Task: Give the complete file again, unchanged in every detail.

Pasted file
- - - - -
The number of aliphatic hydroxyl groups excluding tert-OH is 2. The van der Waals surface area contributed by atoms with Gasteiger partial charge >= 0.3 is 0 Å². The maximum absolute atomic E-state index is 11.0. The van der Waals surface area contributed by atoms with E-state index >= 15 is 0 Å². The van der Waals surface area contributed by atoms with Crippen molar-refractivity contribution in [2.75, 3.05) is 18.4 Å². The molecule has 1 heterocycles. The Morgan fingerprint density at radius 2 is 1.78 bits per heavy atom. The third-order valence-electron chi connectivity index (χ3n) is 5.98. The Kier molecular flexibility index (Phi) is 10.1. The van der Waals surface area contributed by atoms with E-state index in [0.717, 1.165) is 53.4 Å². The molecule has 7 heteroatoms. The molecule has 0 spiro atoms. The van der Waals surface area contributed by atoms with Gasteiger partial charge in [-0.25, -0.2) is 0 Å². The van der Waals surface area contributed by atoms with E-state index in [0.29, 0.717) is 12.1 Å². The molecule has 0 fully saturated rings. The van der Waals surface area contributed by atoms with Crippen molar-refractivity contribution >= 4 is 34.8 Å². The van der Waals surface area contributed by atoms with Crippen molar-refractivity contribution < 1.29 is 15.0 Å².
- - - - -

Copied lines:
The number of aliphatic hydroxyl groups excluding tert-OH is 2. The van der Waals surface area contributed by atoms with Gasteiger partial charge >= 0.3 is 0 Å². The maximum absolute atomic E-state index is 11.0. The van der Waals surface area contributed by atoms with E-state index >= 15 is 0 Å². The van der Waals surface area contributed by atoms with Crippen molar-refractivity contribution in [2.75, 3.05) is 18.4 Å². The molecule has 1 heterocycles. The Morgan fingerprint density at radius 2 is 1.78 bits per heavy atom. The third-order valence-electron chi connectivity index (χ3n) is 5.98. The Kier molecular flexibility index (Phi) is 10.1. The van der Waals surface area contributed by atoms with E-state index in [0.717, 1.165) is 53.4 Å². The molecule has 7 heteroatoms. The molecule has 0 spiro atoms. The van der Waals surface area contributed by atoms with Gasteiger partial charge in [-0.25, -0.2) is 0 Å². The van der Waals surface area contributed by atoms with E-state index in [0.29, 0.717) is 12.1 Å². The molecule has 0 fully saturated rings. The van der Waals surface area contributed by atoms with Crippen molar-refractivity contribution >= 4 is 34.8 Å². The van der Waals surface area contributed by atoms with Crippen molar-refractivity contribution < 1.29 is 15.0 Å².